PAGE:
Latest

Sports programming in YLE faces uncertain future

Within the next few years Finnish sports enthusiasts may no longer be able to slump back on their couches and with probably a large jug of beer by the side, watch their favourite sports on television.

Linus Atarah

The Finnish broadcasting company (YLE) which used to bring sporting events free to people’s living rooms is considering giving away some sporting rights due to budgetary constraints, according to Lauri Kivinen the new CEO of YLE.

Lots of the sports viewing markets are going to the pay television sector and that changes the dynamics of the sports rights market which is now fragmented into multiple channels. Previously it was handled by public broadcasting but now sports is increasingly moving away from the open free market sphere into a commodity determined by the ability to pay.

“So the question now is whether as a public broadcasting company YLE can compete in this domain of changed sports rights market”, said Kivinen at a Radio and TV Journalists Union seminar on public broadcasting in Helsinki last week.

“We want to show sports, we want to be present through big sports events but we probably cannot afford everything that we have had” said Kivinen.

So YLE will be forced to select what sports rights to buy in the future depending on the preference of the audience, the cost and the programme charts.

For instance some sports events go through four months or two weeks, such as the Olympics. So there will have to be an evaluation of how to fit the events into the broadcasting programme charts, evaluate the importance of the events to the audiences and finally the cost of the sporting rights.

YLE is now examining the sports rights for the year 2014 and 2015. A decision as to whether to buy some rights to the 2014 Olympic Games will be taken this autumn.

“I assume we will show some Olympics, but how it will be determined, who will show what, and what it will cost is still open” said Kivinen.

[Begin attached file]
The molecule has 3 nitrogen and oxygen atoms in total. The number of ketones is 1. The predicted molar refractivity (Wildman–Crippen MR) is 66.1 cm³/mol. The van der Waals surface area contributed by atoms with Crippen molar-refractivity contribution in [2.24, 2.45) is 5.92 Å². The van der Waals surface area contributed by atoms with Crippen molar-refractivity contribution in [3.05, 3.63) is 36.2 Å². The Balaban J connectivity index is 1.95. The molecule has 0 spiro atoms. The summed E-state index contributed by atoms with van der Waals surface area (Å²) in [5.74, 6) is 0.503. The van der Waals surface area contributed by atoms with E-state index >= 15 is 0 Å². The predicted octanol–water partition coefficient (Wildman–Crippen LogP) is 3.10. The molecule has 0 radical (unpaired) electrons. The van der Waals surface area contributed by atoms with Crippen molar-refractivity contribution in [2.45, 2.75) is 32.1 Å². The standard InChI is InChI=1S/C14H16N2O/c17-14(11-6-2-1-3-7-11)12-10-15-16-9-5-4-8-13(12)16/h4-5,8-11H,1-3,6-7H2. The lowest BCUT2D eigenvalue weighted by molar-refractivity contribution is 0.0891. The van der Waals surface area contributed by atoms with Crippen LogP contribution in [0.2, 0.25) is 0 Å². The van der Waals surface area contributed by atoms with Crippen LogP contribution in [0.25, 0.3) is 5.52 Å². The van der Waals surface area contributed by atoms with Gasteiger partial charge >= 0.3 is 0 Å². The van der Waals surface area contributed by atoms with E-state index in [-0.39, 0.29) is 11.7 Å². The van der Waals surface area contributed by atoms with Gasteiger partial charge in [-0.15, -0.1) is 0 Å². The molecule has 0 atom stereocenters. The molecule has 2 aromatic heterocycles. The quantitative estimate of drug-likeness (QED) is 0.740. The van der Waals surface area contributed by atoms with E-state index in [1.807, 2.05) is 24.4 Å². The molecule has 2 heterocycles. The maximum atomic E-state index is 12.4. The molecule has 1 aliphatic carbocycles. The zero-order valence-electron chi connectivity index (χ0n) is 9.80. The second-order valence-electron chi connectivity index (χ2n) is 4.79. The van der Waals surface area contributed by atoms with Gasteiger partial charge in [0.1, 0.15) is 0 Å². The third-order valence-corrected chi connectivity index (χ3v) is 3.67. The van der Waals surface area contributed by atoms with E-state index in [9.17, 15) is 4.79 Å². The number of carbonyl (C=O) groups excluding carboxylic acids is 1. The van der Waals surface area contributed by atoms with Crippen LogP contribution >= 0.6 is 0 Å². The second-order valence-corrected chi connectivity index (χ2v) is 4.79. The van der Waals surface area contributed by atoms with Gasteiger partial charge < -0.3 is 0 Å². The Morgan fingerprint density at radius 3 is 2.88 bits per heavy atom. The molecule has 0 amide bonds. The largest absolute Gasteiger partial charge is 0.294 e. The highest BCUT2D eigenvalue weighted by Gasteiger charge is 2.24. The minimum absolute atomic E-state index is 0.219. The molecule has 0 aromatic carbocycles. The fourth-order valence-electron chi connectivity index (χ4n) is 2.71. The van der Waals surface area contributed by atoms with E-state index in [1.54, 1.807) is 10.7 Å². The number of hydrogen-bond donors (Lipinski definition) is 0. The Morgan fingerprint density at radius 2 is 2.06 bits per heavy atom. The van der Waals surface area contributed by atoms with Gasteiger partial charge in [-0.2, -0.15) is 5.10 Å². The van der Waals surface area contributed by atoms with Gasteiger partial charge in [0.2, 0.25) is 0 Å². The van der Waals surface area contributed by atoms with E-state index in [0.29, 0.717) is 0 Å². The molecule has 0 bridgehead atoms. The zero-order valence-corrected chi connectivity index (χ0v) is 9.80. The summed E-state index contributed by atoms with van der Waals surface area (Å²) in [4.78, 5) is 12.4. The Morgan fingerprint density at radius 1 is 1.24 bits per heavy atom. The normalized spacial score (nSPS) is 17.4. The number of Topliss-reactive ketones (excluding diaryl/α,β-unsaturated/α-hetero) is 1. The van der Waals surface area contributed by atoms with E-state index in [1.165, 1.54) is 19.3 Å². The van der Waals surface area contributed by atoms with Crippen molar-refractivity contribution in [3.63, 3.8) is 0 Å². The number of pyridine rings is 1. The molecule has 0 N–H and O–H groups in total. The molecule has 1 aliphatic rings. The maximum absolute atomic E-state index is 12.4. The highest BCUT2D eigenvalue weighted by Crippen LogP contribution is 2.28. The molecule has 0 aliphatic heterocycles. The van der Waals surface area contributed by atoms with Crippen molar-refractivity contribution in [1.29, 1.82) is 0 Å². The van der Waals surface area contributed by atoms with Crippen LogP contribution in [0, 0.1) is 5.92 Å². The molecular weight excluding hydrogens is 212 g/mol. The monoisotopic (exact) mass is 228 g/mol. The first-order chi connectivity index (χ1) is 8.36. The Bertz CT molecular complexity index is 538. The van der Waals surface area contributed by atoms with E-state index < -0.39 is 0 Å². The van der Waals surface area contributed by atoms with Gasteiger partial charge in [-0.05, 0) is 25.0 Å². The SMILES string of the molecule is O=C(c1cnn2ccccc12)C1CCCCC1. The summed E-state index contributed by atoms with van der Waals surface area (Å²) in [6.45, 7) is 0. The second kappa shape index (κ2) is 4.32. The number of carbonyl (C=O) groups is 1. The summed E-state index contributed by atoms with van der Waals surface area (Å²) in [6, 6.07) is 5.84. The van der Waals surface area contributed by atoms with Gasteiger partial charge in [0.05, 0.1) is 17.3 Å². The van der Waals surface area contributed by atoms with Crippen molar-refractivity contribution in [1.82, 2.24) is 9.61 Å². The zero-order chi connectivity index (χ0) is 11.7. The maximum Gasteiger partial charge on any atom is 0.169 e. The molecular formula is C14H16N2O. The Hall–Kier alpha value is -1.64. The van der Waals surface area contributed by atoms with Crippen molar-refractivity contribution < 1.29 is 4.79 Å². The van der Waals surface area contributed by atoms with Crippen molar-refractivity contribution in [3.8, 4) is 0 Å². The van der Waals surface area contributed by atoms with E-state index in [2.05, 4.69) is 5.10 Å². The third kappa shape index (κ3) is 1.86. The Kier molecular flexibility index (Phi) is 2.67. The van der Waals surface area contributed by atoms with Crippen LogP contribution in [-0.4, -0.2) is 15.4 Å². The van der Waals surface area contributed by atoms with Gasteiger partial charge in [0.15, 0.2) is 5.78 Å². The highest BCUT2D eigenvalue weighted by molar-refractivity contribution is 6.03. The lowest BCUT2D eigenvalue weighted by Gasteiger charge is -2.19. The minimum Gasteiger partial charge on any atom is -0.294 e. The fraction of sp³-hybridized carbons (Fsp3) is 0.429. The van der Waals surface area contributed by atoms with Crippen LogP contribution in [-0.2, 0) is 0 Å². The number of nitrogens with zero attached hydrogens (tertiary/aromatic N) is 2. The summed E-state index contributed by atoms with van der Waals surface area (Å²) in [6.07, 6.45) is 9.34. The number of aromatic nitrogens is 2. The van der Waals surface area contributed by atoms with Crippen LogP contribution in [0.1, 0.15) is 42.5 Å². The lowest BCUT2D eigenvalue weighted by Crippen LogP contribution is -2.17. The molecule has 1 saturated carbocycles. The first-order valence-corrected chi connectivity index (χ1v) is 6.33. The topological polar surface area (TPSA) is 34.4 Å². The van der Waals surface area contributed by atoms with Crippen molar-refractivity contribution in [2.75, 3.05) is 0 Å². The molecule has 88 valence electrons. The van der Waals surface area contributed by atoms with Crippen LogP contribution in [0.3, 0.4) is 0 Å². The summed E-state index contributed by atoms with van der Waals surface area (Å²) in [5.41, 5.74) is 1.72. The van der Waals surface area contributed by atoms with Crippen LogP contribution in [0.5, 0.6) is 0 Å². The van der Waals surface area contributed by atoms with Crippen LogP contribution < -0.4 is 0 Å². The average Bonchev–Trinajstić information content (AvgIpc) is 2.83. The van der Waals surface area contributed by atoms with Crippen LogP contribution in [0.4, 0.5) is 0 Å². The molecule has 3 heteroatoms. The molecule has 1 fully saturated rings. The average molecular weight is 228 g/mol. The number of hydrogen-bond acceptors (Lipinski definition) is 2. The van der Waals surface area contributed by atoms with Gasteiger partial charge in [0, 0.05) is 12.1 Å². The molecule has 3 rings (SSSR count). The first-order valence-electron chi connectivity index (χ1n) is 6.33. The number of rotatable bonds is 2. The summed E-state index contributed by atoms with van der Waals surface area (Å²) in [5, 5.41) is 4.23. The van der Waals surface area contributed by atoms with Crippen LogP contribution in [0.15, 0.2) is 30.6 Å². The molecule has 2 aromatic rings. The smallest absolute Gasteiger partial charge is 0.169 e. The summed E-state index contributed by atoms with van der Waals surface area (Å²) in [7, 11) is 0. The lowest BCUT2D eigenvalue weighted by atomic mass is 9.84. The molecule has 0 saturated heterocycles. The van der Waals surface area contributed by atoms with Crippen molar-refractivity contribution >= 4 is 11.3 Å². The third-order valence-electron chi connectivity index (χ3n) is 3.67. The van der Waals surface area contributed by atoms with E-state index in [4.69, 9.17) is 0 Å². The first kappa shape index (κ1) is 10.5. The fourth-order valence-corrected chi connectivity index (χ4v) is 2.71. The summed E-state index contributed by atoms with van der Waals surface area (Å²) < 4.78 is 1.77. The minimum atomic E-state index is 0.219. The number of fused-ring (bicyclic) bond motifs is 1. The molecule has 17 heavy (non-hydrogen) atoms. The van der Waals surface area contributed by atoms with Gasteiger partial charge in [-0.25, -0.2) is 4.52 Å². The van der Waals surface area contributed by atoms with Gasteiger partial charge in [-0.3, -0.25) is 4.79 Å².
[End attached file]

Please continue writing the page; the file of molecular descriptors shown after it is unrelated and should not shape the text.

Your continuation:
Next year is not a sports year but 2012 and 2014 are the two big sports event represented by the Olympics and World Football Cup tournaments respectively.

But YLE is will be facing a conundrum. A reduction of the sports broadcasts might in turn drive away license payers many of who expect sports to be part of the broadcast menu and therefore a further reduction in revenues.

Kivinen also hinted that in the future YLE will invest more in domestic television production and purchases which constitutes about 15 per cent of YLE budget. Another area that will undergo transformation in YLE is investment on the Internet and IT. Kivinen announced that two weeks ago the company has shifted entirely to IT-based production system. The cost of investments in the operations and maintenance of such a system, he said, is equivalent to all the purchases of its entire domestic and foreign programmes.

Beyond 2011 and 2012, Kivinen said YLE would seek to increase its role in the creative scene. “How are we going to employ all the media workers, producers, etc?” he asked. There should be a creative sector.

In Finland the export of audio-visual material is less than five per cent and all other export in this sector is very small so there should be a strong decisiveness in investment to create a creative industry, and YLE would like to participate in that, Kivinen said.

YLE would also strengthen the production and participating in culture as well contributing to the debate on journalism and also playing a great role in constructing the information society in Finland.